Utilization of lightweight materials made from coal gasification slags. Quarterly report, September--November 1994

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Coal gasification technologies are finding increasing commercial applications for power generation or production of chemical feedstocks. The integrated-gasification-combined-cycle coal conversion process has been demonstrated to be a clean, efficient, and environmentally acceptable method of generating power. However, the gasfication process produces relatively large quantities of a solid waste termed slag. Regulatory trends with respect to solid waste disposal, landfill development costs, and public concern make utilization of slag a high-priority issue. Therefore, it is imperative that slag utilization methods be developed, tested, and commercialized in order to offset disposal costs. In previous projects, Praxis investigated the utilization of ``as-generated`` slags ... continued below

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10 p.

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Creator: Unknown. December 1, 1994.

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Coal gasification technologies are finding increasing commercial applications for power generation or production of chemical feedstocks. The integrated-gasification-combined-cycle coal conversion process has been demonstrated to be a clean, efficient, and environmentally acceptable method of generating power. However, the gasfication process produces relatively large quantities of a solid waste termed slag. Regulatory trends with respect to solid waste disposal, landfill development costs, and public concern make utilization of slag a high-priority issue. Therefore, it is imperative that slag utilization methods be developed, tested, and commercialized in order to offset disposal costs. In previous projects, Praxis investigated the utilization of ``as-generated`` slags for a wide variety of applications in road construction, cement and concrete production, agricultural applications, and landfill. We determined that it would be extremely difficult for ``as-generated`` slag to find acceptance in the marketplace even at no cost because the materials it could replace were abundantly available at very low cost. It became apparent that a more promising approach would be to develop a variety of value-added products from slag that would meet specific industry requirements. This approach was made feasible by the discovery that slag could be made into a lightweight material by heating it to between 1600 and 1900{degree}F in a kiln, which indicated the potential for using such materials as substitutes for lightweight aggregates. Between 1987 and 1993, the technologies to produce these materials from slag were developed by Praxis with funding from the Electric Power Research Institute, Illinois Clean Coal Institute, and internal resources.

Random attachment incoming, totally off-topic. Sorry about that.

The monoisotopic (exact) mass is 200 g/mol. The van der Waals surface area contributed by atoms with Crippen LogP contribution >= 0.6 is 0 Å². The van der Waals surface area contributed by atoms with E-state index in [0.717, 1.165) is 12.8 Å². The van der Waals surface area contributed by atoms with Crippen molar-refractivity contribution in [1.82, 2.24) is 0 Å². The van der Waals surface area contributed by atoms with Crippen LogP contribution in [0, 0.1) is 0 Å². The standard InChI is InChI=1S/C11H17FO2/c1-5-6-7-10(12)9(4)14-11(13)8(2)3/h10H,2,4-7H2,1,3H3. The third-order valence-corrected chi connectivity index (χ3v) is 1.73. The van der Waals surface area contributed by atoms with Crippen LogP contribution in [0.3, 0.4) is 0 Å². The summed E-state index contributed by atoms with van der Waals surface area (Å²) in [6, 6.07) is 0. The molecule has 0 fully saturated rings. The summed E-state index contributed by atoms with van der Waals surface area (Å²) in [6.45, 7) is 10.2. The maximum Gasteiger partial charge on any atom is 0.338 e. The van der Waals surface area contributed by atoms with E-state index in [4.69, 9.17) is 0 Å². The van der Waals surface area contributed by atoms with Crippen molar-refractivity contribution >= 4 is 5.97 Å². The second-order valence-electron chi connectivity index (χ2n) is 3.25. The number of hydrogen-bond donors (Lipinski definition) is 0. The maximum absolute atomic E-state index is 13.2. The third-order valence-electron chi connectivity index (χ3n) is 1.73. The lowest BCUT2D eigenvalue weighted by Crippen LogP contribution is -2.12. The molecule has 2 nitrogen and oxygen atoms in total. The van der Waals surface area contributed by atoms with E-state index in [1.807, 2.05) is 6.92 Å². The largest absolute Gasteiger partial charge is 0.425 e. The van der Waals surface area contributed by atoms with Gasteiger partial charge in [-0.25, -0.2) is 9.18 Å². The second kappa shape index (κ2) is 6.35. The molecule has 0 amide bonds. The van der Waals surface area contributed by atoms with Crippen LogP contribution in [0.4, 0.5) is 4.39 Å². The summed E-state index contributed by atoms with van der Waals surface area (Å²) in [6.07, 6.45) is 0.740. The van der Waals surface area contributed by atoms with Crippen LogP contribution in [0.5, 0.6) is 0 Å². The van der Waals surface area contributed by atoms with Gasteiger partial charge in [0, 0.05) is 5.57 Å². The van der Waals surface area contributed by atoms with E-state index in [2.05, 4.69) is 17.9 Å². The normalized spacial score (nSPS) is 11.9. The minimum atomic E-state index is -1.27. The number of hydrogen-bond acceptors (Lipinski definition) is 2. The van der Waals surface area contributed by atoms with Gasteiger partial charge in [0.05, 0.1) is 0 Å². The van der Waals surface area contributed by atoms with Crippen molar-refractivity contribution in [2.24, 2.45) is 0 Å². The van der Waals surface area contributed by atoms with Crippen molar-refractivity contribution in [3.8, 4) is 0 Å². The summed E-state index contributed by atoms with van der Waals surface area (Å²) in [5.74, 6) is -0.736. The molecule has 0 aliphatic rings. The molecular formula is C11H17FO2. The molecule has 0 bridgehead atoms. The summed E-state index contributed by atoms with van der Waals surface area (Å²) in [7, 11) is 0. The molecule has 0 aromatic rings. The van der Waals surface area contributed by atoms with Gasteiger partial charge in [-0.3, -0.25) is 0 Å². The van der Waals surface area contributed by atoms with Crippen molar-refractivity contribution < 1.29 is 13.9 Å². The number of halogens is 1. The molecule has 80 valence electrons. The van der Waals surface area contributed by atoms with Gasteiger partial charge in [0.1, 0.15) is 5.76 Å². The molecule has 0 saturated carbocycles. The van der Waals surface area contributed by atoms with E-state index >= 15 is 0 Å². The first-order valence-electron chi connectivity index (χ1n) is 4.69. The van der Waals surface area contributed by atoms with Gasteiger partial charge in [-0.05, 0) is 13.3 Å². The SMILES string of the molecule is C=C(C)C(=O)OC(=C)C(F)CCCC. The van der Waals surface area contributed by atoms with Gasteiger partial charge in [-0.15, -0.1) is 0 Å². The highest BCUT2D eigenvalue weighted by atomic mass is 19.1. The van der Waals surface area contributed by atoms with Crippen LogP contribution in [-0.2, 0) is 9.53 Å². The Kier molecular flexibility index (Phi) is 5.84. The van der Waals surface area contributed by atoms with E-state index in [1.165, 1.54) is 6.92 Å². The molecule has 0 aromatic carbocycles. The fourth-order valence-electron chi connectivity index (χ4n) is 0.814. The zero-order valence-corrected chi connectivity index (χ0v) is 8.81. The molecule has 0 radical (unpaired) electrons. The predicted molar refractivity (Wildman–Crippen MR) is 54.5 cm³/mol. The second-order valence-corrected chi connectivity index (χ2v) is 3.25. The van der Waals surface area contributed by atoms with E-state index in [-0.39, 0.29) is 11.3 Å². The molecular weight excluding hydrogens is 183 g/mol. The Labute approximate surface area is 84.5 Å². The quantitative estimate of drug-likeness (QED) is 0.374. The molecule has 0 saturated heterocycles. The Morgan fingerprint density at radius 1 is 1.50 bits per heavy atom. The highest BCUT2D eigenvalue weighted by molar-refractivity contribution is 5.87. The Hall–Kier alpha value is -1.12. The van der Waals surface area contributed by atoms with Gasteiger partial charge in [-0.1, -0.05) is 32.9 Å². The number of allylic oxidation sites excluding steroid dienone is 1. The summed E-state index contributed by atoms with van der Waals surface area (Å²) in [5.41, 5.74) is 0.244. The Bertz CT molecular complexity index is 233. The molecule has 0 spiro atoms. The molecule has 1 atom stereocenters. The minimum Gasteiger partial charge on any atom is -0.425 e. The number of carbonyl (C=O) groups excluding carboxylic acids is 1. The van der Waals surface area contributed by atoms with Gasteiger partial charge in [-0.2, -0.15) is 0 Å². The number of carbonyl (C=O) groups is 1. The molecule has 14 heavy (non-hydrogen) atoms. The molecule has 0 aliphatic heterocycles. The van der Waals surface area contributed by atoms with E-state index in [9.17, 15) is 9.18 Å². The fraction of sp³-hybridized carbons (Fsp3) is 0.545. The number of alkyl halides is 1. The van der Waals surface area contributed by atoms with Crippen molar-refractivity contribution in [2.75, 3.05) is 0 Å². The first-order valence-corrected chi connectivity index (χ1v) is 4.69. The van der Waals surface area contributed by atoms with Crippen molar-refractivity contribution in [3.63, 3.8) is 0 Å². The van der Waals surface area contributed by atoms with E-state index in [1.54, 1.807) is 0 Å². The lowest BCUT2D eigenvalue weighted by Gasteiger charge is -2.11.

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10 p.

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OSTI as DE95000062

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  • Other Information: PBD: Dec 1994

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  • Other: DE95000062
  • Report No.: DOE/MC/30056--3982
  • Grant Number: FC21-94MC30056
  • DOI: 10.2172/32394 | External Link
  • Office of Scientific & Technical Information Report Number: 32394
  • Archival Resource Key: ark:/67531/metadc676434

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  • December 1, 1994

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  • July 25, 2015, 2:20 a.m.

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  • Nov. 30, 2015, 12:49 p.m.

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Utilization of lightweight materials made from coal gasification slags. Quarterly report, September--November 1994, report, December 1, 1994; United States. (digital.library.unt.edu/ark:/67531/metadc676434/: accessed June 20, 2018), University of North Texas Libraries, Digital Library, digital.library.unt.edu; crediting UNT Libraries Government Documents Department.